The Eight Most Expensive E-Mail Snafus in Corporate HistoryBy
1971 A computer engineer in Boston sends himself a test e-mail on Arpanet, the precursor to the Internet.
The ability to send messages long or short in an instant is liberating. It also doesn’t leave much time for the kinds of second thoughts that occur while whiting out typos, sealing envelopes, affixing stamps, or walking to a mailbox. Here are some of the costliest moments in e-mail history.
From: Apple CEO Steve Jobs
To: Palm CEO Ed Colligan
“We must do whatever we can to stop this.”
This line was part of an e-mail exchange among Apple, Google, Palm, Intel, and Adobe as they negotiated a moratorium on poaching one another’s employees. In 2014 the damning e-mails helped lead the companies to try to settle charges of conspiracy to hold down worker wages.
Cost: Pending. Federal Judge Lucy Koh struck down the preliminary $324 million settlement as too stingy.
From: Intel CEO Paul Otellini
“The best friend money can buy.”
Otellini was referring to Dell founder Michael Dell after the computer maker nixed plans to buy chips from Intel rival Advanced Micro Devices. In 2009 the state of New York accused Intel of bullying customers into using its chips and paying them not to switch to AMD.
Cost: Intel settled the case in 2012 for $6.5 million, without admitting wrongdoing.
From: SAP executive Léo Apotheker
To: Colleague Bill McDermott
“We need to inflict some pain on Oracle.”
In 2005, SAP acquired a company that provided tech support to Oracle customers and downloaded its software and manuals without paying for them. Oracle sued in 2007, alleging that SAP stole its trade secrets.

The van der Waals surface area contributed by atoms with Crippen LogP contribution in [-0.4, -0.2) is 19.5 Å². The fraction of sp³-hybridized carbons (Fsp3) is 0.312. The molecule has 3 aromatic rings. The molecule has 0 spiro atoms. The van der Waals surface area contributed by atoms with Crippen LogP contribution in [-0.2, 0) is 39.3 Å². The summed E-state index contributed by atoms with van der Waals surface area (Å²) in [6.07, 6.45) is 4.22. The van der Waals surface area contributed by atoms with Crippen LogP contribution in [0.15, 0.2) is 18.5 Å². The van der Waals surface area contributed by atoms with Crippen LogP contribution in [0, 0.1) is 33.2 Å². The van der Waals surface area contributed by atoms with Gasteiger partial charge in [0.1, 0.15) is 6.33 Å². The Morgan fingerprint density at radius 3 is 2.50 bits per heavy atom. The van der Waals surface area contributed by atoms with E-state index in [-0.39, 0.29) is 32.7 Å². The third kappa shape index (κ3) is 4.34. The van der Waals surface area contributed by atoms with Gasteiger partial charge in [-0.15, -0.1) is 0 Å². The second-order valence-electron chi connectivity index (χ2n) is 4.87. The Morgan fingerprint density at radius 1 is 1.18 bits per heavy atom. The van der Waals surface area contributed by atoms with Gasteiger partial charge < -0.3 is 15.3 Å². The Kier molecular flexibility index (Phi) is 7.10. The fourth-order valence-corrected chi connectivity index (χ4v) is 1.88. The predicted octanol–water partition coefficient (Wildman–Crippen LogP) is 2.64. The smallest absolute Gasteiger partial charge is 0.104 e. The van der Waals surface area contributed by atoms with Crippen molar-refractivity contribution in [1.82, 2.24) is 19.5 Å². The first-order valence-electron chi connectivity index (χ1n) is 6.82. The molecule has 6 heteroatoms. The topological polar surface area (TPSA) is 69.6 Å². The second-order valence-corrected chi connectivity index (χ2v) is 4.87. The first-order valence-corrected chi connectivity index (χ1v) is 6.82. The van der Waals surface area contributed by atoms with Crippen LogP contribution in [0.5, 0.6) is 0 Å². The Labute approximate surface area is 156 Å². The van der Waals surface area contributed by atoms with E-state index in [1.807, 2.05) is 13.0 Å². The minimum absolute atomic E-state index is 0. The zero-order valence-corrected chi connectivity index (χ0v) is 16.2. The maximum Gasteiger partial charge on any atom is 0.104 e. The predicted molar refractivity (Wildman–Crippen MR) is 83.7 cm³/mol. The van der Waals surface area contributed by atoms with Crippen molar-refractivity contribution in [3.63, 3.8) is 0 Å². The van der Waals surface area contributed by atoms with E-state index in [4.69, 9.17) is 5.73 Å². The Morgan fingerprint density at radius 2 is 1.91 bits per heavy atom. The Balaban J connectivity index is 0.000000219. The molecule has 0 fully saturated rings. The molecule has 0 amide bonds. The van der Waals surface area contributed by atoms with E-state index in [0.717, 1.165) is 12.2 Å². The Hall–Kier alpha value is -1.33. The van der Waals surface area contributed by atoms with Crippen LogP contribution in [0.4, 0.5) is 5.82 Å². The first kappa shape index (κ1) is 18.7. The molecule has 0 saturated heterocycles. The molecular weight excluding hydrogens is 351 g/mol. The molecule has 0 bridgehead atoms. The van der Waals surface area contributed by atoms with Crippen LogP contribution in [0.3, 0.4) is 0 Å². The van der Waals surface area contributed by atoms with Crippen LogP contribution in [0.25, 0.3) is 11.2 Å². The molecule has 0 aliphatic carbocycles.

Cost: In 2014, SAP agreed to pay $357 million in damages to settle.
From: BP engineer Brian Morel
To: Colleague Richard Miller
“This has been a nightmare well which has everyone all over the place.”
This e-mail was sent six days before the explosion of the Deepwater Horizon oil platform off the coast of Louisiana, showing operator BP could have done more to prevent the disaster.
Cost: It was among several messages that helped persuade the company to enter into an ongoing settlement topping $28 billion.
From: Merrill Lynch analyst Henry Blodget
To: Colleague Eve Glatt
“I can’t believe what a POS [piece of s---] that thing is. Shame on me/us for giving them any benefit of the doubt.”
Blodget was talking about Lifeminders, one of the many dot-com bubble startups that he publicly promoted. An SEC investigation later found he was deriding the companies in private.
Cost: Blodget paid about $4 million and was banned from the securities industry. He went on to found news site Business Insider.
From: Microsoft Windows head Jim Allchin
To: Chairman Bill Gates, CEO Steve Ballmer
“I would buy a Mac today if I was not working at Microsoft.”
This e-mail came to light in December 2006, during a Microsoft consumer antitrust trial in Iowa.
Cost: Allchin, already on his way out, stepped down a month later. (Microsoft eventually settled with the state and didn’t disclose terms.)
From: SAC Capital portfolio manager Mathew Martoma
To: CEO Steven Cohen
“Is there a good time to catch up with you this morning? It’s important.”
At the $14 billion hedge fund SAC Capital, Martoma was warning his boss that they were about to lose millions on a trade.
Cost: This e-mail became part of the government’s case against Martoma, who was convicted of insider trading and sentenced to nine years. Separately, SAC pleaded guilty and paid $1.2 billion.
“My name is Danjuma Sule, one of the sons of major Gen Gumel Danjuma Sule, The late Nigeria’s former minister of mines and power in the regime of the late former Nigeria’s military Head of state, Gen Sanni Abacha.”
A typical Nigerian scam e-mail.
Cost: People around the globe lost $9.3 billion to this kind of fraud in 2009, according to researcher Ultrascan.